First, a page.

$17m Lotto winner's niece loses battle over beach house

The Whangamata property at the centre of the dispute. Photo: Google
The Whangamata property at the centre of the dispute. Photo: Google
A woman whose millionaire uncle died with a secret Lotto fortune has lost her fight for a beach house she believed he bought for her.

David Wayde Carson died in 2015 with more than $17 million to his name thanks to a 2009 Lotto win. He apparently only told one person - his stepson - about the windfall.

His four estranged children, all in Australia, did not learn of his death for more than two years. They were shocked to hear of the Lotto fortune and - although they were not explicitly provided for in the will - were eventually awarded $1.25 million each in December last year.

But a niece to whom Carson had grown close has also fought for her share of the fortune, specifically a beach house which she believed her uncle had bought in her name.

The woman had become close to Carson as a teen after he married her aunt, his second wife. She only learned after his death that he had four children.

After her own marriage broke down in her 40s the pair became closer, frequently talking on the phone, and Carson supported her emotionally and financially including buying her a car, paying her rent and almost $100,000 in legal fees.

The woman and her husband had each owned part of a beach house in Whangamatā, and when they split she and her family continued to use the property.

The two-bedroom, 108m2 home sits on more than 1000m2 of land and adjoins a reserve. It's about 200m from the Otahu River estuary, as the crow flies, and a five minute drive from a white-sand beach. Its current rateable value is $640,000, according to QV.co.nz.

When her ex-husband changed the locks and tried to sell the property in 2009, Carson objected and agreed to buy the property himself. Despite it being bought in his name, the woman claimed her uncle had promised the property would be hers forever, with no strings attached.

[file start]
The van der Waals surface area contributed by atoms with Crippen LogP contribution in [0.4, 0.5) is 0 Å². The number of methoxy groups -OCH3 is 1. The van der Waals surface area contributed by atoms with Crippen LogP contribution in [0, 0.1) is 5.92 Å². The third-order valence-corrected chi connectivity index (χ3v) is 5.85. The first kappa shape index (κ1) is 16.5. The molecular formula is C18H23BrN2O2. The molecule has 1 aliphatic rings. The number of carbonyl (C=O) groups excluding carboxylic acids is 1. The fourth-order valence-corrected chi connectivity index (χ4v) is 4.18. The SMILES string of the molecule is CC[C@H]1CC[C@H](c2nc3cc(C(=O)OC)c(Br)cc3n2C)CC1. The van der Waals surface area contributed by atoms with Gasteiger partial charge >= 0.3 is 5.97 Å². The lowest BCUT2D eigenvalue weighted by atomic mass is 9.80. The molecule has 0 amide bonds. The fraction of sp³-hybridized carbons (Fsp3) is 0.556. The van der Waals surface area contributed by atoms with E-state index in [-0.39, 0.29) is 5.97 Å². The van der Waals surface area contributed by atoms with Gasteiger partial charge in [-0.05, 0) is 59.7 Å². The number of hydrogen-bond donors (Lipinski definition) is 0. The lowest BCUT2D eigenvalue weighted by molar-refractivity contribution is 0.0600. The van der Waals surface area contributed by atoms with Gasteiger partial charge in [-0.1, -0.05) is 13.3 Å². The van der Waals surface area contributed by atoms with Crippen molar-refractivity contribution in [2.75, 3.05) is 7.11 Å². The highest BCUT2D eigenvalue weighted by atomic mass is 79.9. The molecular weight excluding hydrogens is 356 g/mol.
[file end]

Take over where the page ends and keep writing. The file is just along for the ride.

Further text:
After Carson's death the woman wrote to the executors of the will, saying the property was "very special to me". Her uncle had always said the property was for her and her children and she and her father were the only people with keys to the house, she wrote.

Her uncle had never used or even visited the property and did not have a key, she later told the court in an affidavit.

But she said it had been decided, on legal advice, it was less complicated for him to buy the property in his own name. He bought it for $340,000 - a fair market price at the time.

She was surprised to learn he had never transferred the property into her name or made provision to do so after his death.

Carson's money was moved into a family trust after his death, with much of it meant to benefit cattle research and development through Lincoln University.

His niece was not left penniless - in his 2014 will her uncle bequeathed her $500,000, and made her a beneficiary of the trust which would see her receive at least $25,000 each year.

Her claim on the property was heard in March in the High Court in Nelson. The executors of Carson's will opposed her claim, arguing her uncle intended to retain ownership himself. They instead intended to sell the property.

In her recently published decision, Justice Thomas said there had been no other witnesses to the conversations between the woman and Carson about the property being hers forever.

The judge agreed with the executors that Carson had not gifted his niece the property nor intended it to be hers. He had taken no steps to move the property into her name.

She and her family had frequently visited the Whangamatā home and maintained the property, mowing the lawns and pruning trees.

However the judge said this maintenance work was consistent with someone who had free use of a property, rather than owning it.

She had not made improvements to the house and Carson had continued to pay the rates, although she paid the power bills.

Carson also did not pay insurance on the property because he did not believe in the concept - which suggested he saw it as his property to do with as he wished, the judge said.

The judge noted Carson had not "overlooked" his niece in making his will - he had specifically addressed their relationship and made provision for her.

The woman's claim for the property was dismissed.


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